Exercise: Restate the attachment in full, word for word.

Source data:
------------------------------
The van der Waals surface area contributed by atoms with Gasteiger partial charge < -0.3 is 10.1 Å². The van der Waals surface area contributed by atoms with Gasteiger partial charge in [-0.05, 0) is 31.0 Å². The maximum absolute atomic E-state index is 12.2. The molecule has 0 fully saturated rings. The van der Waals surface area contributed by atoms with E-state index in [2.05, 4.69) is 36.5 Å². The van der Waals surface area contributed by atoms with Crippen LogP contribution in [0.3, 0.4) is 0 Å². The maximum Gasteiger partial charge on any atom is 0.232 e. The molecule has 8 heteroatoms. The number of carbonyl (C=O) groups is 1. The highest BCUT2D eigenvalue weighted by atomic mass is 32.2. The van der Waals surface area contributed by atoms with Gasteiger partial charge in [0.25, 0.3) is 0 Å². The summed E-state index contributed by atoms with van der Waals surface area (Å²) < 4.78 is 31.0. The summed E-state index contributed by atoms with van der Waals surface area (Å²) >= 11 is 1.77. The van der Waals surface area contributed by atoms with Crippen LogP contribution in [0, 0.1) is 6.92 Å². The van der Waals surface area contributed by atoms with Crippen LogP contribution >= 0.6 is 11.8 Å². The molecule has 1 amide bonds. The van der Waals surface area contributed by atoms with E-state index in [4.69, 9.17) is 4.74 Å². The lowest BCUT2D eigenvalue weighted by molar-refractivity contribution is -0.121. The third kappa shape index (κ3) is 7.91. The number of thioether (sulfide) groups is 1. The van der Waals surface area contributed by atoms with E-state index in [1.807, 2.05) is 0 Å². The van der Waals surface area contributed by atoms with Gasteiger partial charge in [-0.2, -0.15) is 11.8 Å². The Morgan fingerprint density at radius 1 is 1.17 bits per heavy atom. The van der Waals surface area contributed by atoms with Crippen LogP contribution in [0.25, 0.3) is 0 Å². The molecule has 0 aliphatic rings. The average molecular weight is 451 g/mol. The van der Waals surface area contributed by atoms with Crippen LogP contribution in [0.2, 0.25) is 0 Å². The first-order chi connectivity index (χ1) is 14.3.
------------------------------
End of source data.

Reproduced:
The van der Waals surface area contributed by atoms with Gasteiger partial charge < -0.3 is 10.1 Å². The van der Waals surface area contributed by atoms with Gasteiger partial charge in [-0.05, 0) is 31.0 Å². The maximum absolute atomic E-state index is 12.2. The molecule has 0 fully saturated rings. The van der Waals surface area contributed by atoms with E-state index in [2.05, 4.69) is 36.5 Å². The van der Waals surface area contributed by atoms with Crippen LogP contribution in [0.3, 0.4) is 0 Å². The maximum Gasteiger partial charge on any atom is 0.232 e. The molecule has 8 heteroatoms. The number of carbonyl (C=O) groups is 1. The highest BCUT2D eigenvalue weighted by atomic mass is 32.2. The van der Waals surface area contributed by atoms with Gasteiger partial charge in [0.25, 0.3) is 0 Å². The summed E-state index contributed by atoms with van der Waals surface area (Å²) < 4.78 is 31.0. The summed E-state index contributed by atoms with van der Waals surface area (Å²) >= 11 is 1.77. The van der Waals surface area contributed by atoms with Crippen LogP contribution in [0, 0.1) is 6.92 Å². The van der Waals surface area contributed by atoms with Crippen LogP contribution >= 0.6 is 11.8 Å². The molecule has 1 amide bonds. The van der Waals surface area contributed by atoms with E-state index in [4.69, 9.17) is 4.74 Å². The lowest BCUT2D eigenvalue weighted by molar-refractivity contribution is -0.121. The third kappa shape index (κ3) is 7.91. The number of thioether (sulfide) groups is 1. The van der Waals surface area contributed by atoms with E-state index in [1.807, 2.05) is 0 Å². The van der Waals surface area contributed by atoms with Gasteiger partial charge in [-0.2, -0.15) is 11.8 Å². The Morgan fingerprint density at radius 1 is 1.17 bits per heavy atom. The van der Waals surface area contributed by atoms with Crippen LogP contribution in [0.25, 0.3) is 0 Å². The molecule has 0 aliphatic rings. The average molecular weight is 451 g/mol. The van der Waals surface area contributed by atoms with Crippen LogP contribution in [0.2, 0.25) is 0 Å². The first-order chi connectivity index (χ1) is 14.3.